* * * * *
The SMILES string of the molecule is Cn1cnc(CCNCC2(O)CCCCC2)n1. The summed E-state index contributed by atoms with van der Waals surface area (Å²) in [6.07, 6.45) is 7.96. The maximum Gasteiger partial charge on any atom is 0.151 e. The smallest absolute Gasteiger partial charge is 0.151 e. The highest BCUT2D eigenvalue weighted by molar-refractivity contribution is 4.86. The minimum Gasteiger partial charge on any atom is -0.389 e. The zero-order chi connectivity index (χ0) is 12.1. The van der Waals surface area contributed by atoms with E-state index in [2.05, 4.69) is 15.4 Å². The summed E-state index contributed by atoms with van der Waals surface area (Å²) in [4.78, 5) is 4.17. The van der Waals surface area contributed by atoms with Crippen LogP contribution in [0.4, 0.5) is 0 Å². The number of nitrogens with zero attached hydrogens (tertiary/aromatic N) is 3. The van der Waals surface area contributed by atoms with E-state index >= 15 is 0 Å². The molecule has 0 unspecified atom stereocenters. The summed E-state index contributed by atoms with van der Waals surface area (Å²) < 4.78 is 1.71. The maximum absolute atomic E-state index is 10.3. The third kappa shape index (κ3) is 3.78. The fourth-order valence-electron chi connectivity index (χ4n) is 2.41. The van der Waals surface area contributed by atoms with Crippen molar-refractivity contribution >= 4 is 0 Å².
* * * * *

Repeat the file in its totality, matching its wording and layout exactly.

The SMILES string of the molecule is Cn1cnc(CCNCC2(O)CCCCC2)n1. The summed E-state index contributed by atoms with van der Waals surface area (Å²) in [6.07, 6.45) is 7.96. The maximum Gasteiger partial charge on any atom is 0.151 e. The smallest absolute Gasteiger partial charge is 0.151 e. The highest BCUT2D eigenvalue weighted by molar-refractivity contribution is 4.86. The minimum Gasteiger partial charge on any atom is -0.389 e. The zero-order chi connectivity index (χ0) is 12.1. The van der Waals surface area contributed by atoms with E-state index in [2.05, 4.69) is 15.4 Å². The summed E-state index contributed by atoms with van der Waals surface area (Å²) in [4.78, 5) is 4.17. The van der Waals surface area contributed by atoms with Crippen LogP contribution in [0.4, 0.5) is 0 Å². The number of nitrogens with zero attached hydrogens (tertiary/aromatic N) is 3. The van der Waals surface area contributed by atoms with E-state index >= 15 is 0 Å². The molecule has 0 unspecified atom stereocenters. The summed E-state index contributed by atoms with van der Waals surface area (Å²) < 4.78 is 1.71. The maximum absolute atomic E-state index is 10.3. The third kappa shape index (κ3) is 3.78. The fourth-order valence-electron chi connectivity index (χ4n) is 2.41. The van der Waals surface area contributed by atoms with Crippen molar-refractivity contribution >= 4 is 0 Å².